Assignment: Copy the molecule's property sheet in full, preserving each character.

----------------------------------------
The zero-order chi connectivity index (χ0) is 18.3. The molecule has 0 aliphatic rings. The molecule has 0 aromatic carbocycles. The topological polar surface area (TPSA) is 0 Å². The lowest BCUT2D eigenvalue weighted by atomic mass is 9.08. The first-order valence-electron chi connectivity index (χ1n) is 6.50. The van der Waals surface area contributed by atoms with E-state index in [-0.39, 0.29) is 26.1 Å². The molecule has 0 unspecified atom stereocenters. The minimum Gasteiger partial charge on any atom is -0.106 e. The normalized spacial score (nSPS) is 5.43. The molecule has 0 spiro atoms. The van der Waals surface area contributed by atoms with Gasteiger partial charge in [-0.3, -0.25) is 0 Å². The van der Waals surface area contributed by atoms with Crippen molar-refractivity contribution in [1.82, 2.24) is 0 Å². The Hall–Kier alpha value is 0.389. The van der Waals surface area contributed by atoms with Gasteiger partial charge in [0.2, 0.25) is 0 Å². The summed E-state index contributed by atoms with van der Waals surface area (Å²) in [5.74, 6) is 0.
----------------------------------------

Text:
The zero-order chi connectivity index (χ0) is 18.3. The molecule has 0 aliphatic rings. The molecule has 0 aromatic carbocycles. The topological polar surface area (TPSA) is 0 Å². The lowest BCUT2D eigenvalue weighted by atomic mass is 9.08. The first-order valence-electron chi connectivity index (χ1n) is 6.50. The van der Waals surface area contributed by atoms with E-state index in [-0.39, 0.29) is 26.1 Å². The molecule has 0 unspecified atom stereocenters. The minimum Gasteiger partial charge on any atom is -0.106 e. The normalized spacial score (nSPS) is 5.43. The molecule has 0 spiro atoms. The van der Waals surface area contributed by atoms with Gasteiger partial charge in [-0.3, -0.25) is 0 Å². The van der Waals surface area contributed by atoms with Crippen molar-refractivity contribution in [1.82, 2.24) is 0 Å². The Hall–Kier alpha value is 0.389. The van der Waals surface area contributed by atoms with Gasteiger partial charge in [0.2, 0.25) is 0 Å². The summed E-state index contributed by atoms with van der Waals surface area (Å²) in [5.74, 6) is 0.